MAG teams in Angola are stepping up risk education activities following two explosive ordnance accidents in less than seven weeks that have claimed the lives of two children and left 12 others injured.

In the latest incident, which happened on January 9, a six-year-old girl was killed and six of her playmates were injured.

The children are thought to have been playing with an item of explosive ordnance, unaware of its danger, when it exploded in a village in Moxico Province.

Three of the children have been discharged from hospital while three others continue to be treated following the accident.

The accident follows one at the end of November last year, also in Moxico Province, which led to the death of a seven-year-old girl with six others injured. Two of the inured are still in hospital.

MAG staff have visited the communities to offer their condolences and to deliver additional risk education sessions to reinforce safety messages.

MAG’s specialised digital risk education experts have also launched an emergency campaign to deliver safety advice to Angolan communities using social media platforms such as Facebook. 

The campaign will target people living in the eastern Angolan provinces of Moxico, Lunda Sul and Lunda Norte. MAG delivers innovative digital risk education activities in countries across the world with funding support from the US Government. Such campaigns are designed to augment traditional face-to-face risk education sessions.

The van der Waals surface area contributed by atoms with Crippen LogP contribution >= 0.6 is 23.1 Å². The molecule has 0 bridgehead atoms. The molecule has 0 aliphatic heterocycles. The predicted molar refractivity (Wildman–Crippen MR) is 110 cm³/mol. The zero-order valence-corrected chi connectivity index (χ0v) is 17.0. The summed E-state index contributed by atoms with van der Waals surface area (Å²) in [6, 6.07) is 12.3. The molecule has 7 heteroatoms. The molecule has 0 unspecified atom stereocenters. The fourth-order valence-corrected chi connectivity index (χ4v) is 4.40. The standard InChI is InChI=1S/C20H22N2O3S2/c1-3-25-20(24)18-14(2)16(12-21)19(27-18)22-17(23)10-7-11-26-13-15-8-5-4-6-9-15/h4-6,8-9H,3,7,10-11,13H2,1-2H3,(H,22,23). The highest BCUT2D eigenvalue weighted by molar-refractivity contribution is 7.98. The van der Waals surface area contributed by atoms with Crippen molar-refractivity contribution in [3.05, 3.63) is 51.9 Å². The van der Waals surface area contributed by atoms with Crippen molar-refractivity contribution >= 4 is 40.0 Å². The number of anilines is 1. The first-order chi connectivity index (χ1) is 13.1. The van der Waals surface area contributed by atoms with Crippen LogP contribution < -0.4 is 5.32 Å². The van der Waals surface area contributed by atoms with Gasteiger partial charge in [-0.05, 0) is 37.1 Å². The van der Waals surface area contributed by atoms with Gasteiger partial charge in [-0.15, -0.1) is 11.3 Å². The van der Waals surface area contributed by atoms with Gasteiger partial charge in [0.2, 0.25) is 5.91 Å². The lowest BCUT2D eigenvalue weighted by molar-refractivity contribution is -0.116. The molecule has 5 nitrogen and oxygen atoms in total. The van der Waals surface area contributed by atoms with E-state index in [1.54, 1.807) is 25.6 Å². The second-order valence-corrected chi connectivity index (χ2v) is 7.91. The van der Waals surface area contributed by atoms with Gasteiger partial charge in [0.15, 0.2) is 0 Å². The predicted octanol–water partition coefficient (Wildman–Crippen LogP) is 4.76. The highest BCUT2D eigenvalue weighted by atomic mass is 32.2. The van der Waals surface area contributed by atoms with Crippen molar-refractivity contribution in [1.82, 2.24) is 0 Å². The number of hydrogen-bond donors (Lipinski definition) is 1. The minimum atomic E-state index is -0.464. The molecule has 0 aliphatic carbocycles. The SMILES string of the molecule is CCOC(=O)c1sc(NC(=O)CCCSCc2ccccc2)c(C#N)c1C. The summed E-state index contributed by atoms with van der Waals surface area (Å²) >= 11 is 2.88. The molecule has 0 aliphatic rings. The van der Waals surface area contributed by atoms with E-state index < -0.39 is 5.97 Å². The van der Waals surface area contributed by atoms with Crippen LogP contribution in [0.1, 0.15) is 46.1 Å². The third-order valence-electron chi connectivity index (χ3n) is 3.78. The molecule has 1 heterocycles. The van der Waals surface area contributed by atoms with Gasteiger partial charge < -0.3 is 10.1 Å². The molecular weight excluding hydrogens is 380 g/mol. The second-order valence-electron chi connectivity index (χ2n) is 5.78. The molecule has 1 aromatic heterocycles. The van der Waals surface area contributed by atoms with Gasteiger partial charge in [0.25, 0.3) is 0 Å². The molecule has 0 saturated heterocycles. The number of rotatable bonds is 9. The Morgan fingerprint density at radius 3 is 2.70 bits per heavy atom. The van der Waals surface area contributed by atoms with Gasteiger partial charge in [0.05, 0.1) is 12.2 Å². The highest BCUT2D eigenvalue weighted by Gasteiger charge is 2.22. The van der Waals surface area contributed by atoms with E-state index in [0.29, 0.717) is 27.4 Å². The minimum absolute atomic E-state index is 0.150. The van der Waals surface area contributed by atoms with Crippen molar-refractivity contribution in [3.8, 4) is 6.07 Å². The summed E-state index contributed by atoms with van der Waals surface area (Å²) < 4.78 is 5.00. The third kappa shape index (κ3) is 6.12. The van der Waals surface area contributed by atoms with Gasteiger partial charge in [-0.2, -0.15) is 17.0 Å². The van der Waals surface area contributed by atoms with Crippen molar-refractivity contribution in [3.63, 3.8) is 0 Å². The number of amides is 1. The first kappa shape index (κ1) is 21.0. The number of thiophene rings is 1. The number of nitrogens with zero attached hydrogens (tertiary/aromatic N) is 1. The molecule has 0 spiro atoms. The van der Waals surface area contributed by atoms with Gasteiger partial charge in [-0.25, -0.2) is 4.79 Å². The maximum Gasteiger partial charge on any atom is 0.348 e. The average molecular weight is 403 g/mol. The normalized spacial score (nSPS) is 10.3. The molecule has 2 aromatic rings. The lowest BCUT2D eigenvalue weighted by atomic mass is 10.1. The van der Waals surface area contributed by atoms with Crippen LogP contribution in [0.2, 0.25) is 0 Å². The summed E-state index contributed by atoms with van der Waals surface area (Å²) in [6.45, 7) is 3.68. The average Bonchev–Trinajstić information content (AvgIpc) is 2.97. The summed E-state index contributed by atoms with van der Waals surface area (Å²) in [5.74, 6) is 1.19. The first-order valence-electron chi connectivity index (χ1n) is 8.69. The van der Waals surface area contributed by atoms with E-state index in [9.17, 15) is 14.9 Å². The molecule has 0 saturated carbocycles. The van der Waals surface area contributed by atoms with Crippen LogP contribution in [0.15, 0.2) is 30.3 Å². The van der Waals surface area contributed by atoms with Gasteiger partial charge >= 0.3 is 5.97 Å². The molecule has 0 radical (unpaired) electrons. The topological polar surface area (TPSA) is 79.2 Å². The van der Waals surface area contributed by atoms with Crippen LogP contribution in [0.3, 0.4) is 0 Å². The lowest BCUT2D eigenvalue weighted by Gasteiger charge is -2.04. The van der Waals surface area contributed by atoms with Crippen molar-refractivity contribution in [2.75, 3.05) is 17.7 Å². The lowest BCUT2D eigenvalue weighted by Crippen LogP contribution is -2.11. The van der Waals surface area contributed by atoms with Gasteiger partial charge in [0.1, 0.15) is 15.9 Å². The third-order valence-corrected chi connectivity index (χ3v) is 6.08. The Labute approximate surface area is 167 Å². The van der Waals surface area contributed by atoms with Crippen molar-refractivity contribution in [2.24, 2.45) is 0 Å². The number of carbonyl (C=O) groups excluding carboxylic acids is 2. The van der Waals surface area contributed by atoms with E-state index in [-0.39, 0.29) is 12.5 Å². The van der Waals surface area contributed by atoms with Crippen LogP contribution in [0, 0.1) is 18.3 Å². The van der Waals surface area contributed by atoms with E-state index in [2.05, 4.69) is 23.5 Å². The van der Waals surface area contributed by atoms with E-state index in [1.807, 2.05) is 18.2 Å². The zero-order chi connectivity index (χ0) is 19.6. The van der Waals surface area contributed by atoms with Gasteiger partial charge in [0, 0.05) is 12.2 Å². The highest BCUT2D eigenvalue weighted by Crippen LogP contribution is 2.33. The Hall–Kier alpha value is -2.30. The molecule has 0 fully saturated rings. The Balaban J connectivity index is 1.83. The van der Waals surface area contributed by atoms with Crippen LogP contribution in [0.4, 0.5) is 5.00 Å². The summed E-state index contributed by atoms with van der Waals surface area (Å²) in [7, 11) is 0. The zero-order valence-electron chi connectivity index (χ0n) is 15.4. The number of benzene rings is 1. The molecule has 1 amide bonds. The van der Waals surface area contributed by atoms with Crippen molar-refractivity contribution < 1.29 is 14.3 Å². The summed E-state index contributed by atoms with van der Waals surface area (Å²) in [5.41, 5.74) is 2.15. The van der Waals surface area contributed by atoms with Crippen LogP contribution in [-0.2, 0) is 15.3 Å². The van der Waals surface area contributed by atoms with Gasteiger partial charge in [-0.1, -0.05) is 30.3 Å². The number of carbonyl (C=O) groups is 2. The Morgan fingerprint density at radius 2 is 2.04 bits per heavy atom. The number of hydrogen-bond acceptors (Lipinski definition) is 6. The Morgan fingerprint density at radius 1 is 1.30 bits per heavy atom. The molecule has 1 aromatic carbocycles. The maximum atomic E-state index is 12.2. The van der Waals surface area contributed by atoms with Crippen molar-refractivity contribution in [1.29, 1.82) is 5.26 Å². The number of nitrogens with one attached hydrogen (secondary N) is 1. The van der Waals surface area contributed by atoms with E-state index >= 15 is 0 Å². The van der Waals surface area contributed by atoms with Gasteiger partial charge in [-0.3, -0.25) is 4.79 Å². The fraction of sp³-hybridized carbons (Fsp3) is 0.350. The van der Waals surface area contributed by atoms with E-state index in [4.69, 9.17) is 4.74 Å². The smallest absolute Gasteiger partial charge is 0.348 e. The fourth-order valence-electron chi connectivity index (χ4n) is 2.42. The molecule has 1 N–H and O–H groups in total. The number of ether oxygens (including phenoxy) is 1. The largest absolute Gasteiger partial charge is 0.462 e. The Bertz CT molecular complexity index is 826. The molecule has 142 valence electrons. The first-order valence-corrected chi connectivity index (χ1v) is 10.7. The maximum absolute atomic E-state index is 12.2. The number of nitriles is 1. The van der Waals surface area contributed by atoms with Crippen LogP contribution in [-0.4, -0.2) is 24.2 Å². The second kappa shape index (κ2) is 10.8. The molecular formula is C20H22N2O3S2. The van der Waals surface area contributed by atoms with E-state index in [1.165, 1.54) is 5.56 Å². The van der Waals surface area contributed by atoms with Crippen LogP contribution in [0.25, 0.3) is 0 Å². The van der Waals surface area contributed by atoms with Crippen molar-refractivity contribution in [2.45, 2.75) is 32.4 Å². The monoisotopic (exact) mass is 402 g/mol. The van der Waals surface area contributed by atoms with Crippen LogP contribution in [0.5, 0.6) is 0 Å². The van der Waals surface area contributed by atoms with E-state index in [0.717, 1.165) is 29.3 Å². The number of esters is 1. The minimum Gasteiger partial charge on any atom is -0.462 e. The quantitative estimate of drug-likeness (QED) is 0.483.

MAG Director of Programmes Greg Crowther said: “Our thoughts are with the friends and families of the children who have lost their lives and with all those who have suffered injuries. 

“Incidents such as these are a tragic reminder of the continuing impact of landmines and explosive ordnance in countries many years after the end of conflict – and also a reminder of why the work of MAG and its partners remains so important.

Our teams on the ground are working with our partners in Angola to quickly establish what steps we can take to reinforce safety messaging in the areas where the accidents happened.” 

The Landmine Monitor estimates some 60,000 to 88,000 people were killed or injured by landmines in Angola between 2008 and 2019.

MAG has been active in the country for almost 30 years, during which time there has been significant progress in clearing unexploded ordnance and landmines following the country’s 40-year conflict. 

Through a partnership of national authorities, non-governmental organisations, and international donors, communities have become significantly safer over that time. Diana, Princess of Wales, was also instrumental during her lifetime in raising awareness of the dangers of mines and other unexploded ordnance in Angola and beyond. Currently, the governments of the United States, United Kingdom, Sweden and Japan are providing support for MAG’s work in Angola.

MAG’s Senior Community Liaison Advisor, Sebastian Kasack, said: “While the conflict in Angola ended many years ago, children and their communities still live under the constant threat of these deadly incidents.

“Aside from clearing land, providing risk education is of the utmost importance. These sessions help communities learn how to recognise, avoid and report threats. 

“It is impossible to completely eradicate risk while explosive ordnance remains but our education and awareness-raising programmes make a real contribution towards reducing the threat to families in their daily lives and helps create a safer environment for children to grow and play, free from fear and danger.”